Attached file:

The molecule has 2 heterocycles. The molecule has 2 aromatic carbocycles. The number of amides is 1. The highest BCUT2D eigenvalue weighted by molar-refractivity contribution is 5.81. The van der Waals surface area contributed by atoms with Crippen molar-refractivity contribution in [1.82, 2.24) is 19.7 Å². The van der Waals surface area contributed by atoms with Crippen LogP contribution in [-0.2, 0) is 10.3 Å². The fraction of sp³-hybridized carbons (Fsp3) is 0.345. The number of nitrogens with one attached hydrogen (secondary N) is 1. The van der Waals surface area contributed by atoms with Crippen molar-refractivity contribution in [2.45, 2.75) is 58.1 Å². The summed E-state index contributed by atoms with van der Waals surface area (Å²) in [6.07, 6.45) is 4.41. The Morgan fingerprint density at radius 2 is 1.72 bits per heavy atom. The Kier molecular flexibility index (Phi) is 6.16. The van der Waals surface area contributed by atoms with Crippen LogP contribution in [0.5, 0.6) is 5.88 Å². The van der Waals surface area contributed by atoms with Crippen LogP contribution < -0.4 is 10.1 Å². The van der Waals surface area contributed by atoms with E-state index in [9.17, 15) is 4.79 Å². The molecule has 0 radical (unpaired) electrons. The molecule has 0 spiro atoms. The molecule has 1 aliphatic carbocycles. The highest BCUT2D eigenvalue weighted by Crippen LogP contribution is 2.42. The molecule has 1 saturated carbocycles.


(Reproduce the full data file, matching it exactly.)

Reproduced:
The molecule has 2 heterocycles. The molecule has 2 aromatic carbocycles. The number of amides is 1. The highest BCUT2D eigenvalue weighted by molar-refractivity contribution is 5.81. The van der Waals surface area contributed by atoms with Crippen molar-refractivity contribution in [1.82, 2.24) is 19.7 Å². The van der Waals surface area contributed by atoms with Crippen LogP contribution in [-0.2, 0) is 10.3 Å². The fraction of sp³-hybridized carbons (Fsp3) is 0.345. The number of nitrogens with one attached hydrogen (secondary N) is 1. The van der Waals surface area contributed by atoms with Crippen molar-refractivity contribution in [2.45, 2.75) is 58.1 Å². The summed E-state index contributed by atoms with van der Waals surface area (Å²) in [6.07, 6.45) is 4.41. The Morgan fingerprint density at radius 2 is 1.72 bits per heavy atom. The Kier molecular flexibility index (Phi) is 6.16. The van der Waals surface area contributed by atoms with Crippen LogP contribution in [0.5, 0.6) is 5.88 Å². The van der Waals surface area contributed by atoms with Crippen LogP contribution < -0.4 is 10.1 Å². The van der Waals surface area contributed by atoms with E-state index in [9.17, 15) is 4.79 Å². The molecule has 0 radical (unpaired) electrons. The molecule has 0 spiro atoms. The molecule has 1 aliphatic carbocycles. The highest BCUT2D eigenvalue weighted by Crippen LogP contribution is 2.42. The molecule has 1 saturated carbocycles.